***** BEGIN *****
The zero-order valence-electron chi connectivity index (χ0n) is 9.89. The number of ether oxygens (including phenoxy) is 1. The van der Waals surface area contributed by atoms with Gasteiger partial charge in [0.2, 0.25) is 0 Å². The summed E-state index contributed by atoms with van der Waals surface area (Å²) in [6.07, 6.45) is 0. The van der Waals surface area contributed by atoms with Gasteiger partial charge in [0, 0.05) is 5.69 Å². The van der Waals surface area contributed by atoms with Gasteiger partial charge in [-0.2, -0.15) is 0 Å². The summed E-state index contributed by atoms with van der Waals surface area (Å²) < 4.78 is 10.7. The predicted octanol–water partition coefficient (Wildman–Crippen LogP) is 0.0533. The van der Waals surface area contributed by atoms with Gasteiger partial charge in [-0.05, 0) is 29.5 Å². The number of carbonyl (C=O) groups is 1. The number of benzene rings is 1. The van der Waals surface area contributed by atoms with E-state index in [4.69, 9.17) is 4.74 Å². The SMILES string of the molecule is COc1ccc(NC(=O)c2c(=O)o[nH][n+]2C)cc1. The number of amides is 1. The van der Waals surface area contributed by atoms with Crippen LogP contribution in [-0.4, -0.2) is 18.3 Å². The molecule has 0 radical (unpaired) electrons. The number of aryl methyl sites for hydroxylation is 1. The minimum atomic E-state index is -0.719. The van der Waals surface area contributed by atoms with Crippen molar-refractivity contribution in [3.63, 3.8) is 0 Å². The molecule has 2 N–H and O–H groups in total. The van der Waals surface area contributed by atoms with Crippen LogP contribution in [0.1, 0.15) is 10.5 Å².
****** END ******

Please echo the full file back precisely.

The zero-order valence-electron chi connectivity index (χ0n) is 9.89. The number of ether oxygens (including phenoxy) is 1. The van der Waals surface area contributed by atoms with Gasteiger partial charge in [0.2, 0.25) is 0 Å². The summed E-state index contributed by atoms with van der Waals surface area (Å²) in [6.07, 6.45) is 0. The van der Waals surface area contributed by atoms with Gasteiger partial charge in [0, 0.05) is 5.69 Å². The van der Waals surface area contributed by atoms with Gasteiger partial charge in [-0.2, -0.15) is 0 Å². The summed E-state index contributed by atoms with van der Waals surface area (Å²) < 4.78 is 10.7. The predicted octanol–water partition coefficient (Wildman–Crippen LogP) is 0.0533. The van der Waals surface area contributed by atoms with Gasteiger partial charge in [-0.05, 0) is 29.5 Å². The number of carbonyl (C=O) groups is 1. The number of benzene rings is 1. The van der Waals surface area contributed by atoms with E-state index in [4.69, 9.17) is 4.74 Å². The SMILES string of the molecule is COc1ccc(NC(=O)c2c(=O)o[nH][n+]2C)cc1. The number of amides is 1. The van der Waals surface area contributed by atoms with Crippen LogP contribution in [-0.4, -0.2) is 18.3 Å². The molecule has 0 radical (unpaired) electrons. The number of aryl methyl sites for hydroxylation is 1. The minimum atomic E-state index is -0.719. The van der Waals surface area contributed by atoms with Crippen molar-refractivity contribution in [3.63, 3.8) is 0 Å². The molecule has 2 N–H and O–H groups in total. The van der Waals surface area contributed by atoms with Crippen LogP contribution in [0.1, 0.15) is 10.5 Å².